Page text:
With 2022 heralding a year of important elections in Latin America, the attitudes and behaviours of young people across the region are a critical factor in deciding whether countries will choose to renounce authoritarianism or move towards more democratic forms of government.
Luminate partnered with researchers Esther Solano, a Professor of International Relations at the Federal University of São Paulo and Camila Rocha, a political scientist and researcher at the Brazilian Center of Analysis and Planning to unpack the perceptions of young Latin Americans.
The study, Youth and Democracy in Latin America, is based on a series of qualitative focus groups with young women and men aged 16-24 years old of all political leanings in Argentina, Brazil, Colombia, and Mexico.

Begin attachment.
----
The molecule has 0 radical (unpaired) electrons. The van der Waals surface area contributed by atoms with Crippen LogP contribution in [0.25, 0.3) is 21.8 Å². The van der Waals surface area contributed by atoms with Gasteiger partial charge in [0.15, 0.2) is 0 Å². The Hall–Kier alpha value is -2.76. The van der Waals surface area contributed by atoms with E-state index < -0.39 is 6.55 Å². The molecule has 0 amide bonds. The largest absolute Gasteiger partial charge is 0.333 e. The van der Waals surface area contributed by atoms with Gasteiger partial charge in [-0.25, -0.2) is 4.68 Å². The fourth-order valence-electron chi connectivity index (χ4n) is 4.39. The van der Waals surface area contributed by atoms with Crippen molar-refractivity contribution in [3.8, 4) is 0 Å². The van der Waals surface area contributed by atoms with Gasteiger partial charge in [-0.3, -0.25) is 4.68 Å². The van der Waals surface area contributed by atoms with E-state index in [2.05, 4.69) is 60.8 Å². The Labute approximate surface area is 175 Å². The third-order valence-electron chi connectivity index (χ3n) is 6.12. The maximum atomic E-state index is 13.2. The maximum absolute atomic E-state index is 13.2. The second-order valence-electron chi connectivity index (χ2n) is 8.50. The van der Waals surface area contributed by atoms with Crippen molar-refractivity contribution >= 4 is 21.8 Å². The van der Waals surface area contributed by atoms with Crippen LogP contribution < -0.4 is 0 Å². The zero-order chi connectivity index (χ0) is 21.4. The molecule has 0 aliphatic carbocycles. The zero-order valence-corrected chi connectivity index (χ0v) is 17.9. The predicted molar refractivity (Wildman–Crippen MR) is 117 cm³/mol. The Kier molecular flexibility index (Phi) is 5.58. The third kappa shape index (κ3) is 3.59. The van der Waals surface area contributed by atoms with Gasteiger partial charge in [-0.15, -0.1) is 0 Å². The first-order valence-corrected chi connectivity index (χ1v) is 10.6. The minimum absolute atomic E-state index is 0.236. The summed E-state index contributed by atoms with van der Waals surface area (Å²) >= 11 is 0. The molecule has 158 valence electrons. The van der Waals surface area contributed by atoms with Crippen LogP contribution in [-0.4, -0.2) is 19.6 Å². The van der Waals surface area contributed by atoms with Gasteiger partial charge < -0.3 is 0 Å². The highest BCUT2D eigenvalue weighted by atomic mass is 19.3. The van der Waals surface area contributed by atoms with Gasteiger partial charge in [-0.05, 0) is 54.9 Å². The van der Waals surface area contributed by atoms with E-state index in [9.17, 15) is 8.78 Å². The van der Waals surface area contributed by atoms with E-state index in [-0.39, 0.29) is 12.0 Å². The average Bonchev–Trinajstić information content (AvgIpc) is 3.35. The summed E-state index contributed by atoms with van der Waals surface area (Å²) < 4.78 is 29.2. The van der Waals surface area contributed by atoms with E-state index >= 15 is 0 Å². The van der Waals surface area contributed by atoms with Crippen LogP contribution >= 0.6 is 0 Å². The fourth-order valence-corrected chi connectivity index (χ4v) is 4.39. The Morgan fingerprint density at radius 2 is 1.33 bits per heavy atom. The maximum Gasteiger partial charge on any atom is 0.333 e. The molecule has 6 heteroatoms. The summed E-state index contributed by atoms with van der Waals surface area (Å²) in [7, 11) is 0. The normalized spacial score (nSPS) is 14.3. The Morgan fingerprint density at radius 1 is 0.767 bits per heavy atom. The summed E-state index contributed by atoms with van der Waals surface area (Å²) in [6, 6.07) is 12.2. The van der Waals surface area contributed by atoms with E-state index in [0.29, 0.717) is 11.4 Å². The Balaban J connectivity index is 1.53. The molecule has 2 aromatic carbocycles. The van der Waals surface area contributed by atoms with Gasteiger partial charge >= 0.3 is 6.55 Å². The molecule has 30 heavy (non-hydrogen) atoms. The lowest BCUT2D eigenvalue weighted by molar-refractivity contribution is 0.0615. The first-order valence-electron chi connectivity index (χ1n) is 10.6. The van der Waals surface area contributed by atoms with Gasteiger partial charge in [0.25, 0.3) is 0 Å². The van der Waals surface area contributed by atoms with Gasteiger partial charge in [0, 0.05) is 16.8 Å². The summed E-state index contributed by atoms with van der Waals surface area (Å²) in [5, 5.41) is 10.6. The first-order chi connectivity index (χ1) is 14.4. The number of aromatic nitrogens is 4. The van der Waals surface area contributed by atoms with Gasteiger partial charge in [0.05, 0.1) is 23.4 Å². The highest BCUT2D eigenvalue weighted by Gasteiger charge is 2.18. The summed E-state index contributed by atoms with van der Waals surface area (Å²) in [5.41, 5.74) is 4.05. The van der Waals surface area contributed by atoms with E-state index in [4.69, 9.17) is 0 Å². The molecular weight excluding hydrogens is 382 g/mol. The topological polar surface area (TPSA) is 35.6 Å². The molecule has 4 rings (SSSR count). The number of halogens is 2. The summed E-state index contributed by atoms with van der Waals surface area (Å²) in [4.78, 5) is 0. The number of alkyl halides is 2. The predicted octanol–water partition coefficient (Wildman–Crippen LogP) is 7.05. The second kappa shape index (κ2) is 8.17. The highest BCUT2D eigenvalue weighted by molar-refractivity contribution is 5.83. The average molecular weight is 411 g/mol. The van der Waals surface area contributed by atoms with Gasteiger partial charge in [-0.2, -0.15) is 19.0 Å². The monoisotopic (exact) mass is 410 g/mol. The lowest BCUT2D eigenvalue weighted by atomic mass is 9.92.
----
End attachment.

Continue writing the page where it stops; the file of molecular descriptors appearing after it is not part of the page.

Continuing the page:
The report shows a much more nuanced and complex picture than is often presented in quantitative surveys. Young people are strongly in favour of exercising their vote and yet they do not feel that voting is a powerful democratic tool to achieve change.
Another key finding is that causes such as the environment, feminism, inequality, and LGBTQ+ issues are the primary ways youth in Latin America are politically engaged.